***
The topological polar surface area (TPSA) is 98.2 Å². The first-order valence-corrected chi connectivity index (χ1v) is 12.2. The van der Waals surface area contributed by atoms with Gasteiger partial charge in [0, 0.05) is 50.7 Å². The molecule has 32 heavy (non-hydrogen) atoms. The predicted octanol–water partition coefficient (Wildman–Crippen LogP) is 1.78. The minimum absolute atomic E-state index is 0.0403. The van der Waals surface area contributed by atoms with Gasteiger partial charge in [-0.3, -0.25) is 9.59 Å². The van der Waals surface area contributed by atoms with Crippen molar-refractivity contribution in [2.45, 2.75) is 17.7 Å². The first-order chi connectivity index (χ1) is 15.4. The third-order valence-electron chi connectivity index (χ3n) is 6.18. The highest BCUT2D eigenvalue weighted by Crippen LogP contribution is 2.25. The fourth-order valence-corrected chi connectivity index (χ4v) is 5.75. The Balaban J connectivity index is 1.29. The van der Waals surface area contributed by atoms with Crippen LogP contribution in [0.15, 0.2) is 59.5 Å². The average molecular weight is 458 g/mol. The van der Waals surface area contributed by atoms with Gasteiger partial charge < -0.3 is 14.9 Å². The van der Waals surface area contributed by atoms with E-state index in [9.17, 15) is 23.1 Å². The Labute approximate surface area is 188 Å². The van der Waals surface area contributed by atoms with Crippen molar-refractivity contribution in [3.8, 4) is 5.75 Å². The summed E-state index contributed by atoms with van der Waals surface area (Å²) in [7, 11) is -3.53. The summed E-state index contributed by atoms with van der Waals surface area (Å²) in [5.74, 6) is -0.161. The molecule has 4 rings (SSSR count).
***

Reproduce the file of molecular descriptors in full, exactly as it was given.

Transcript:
The topological polar surface area (TPSA) is 98.2 Å². The first-order valence-corrected chi connectivity index (χ1v) is 12.2. The van der Waals surface area contributed by atoms with Gasteiger partial charge in [0, 0.05) is 50.7 Å². The molecule has 32 heavy (non-hydrogen) atoms. The predicted octanol–water partition coefficient (Wildman–Crippen LogP) is 1.78. The minimum absolute atomic E-state index is 0.0403. The van der Waals surface area contributed by atoms with Gasteiger partial charge in [-0.3, -0.25) is 9.59 Å². The van der Waals surface area contributed by atoms with Crippen molar-refractivity contribution in [2.45, 2.75) is 17.7 Å². The first-order chi connectivity index (χ1) is 15.4. The third-order valence-electron chi connectivity index (χ3n) is 6.18. The highest BCUT2D eigenvalue weighted by Crippen LogP contribution is 2.25. The fourth-order valence-corrected chi connectivity index (χ4v) is 5.75. The Balaban J connectivity index is 1.29. The van der Waals surface area contributed by atoms with Crippen LogP contribution in [0.15, 0.2) is 59.5 Å². The average molecular weight is 458 g/mol. The van der Waals surface area contributed by atoms with Gasteiger partial charge < -0.3 is 14.9 Å². The van der Waals surface area contributed by atoms with E-state index in [9.17, 15) is 23.1 Å². The Labute approximate surface area is 188 Å². The van der Waals surface area contributed by atoms with Crippen molar-refractivity contribution in [3.8, 4) is 5.75 Å². The summed E-state index contributed by atoms with van der Waals surface area (Å²) in [7, 11) is -3.53. The summed E-state index contributed by atoms with van der Waals surface area (Å²) in [5.74, 6) is -0.161. The molecule has 4 rings (SSSR count).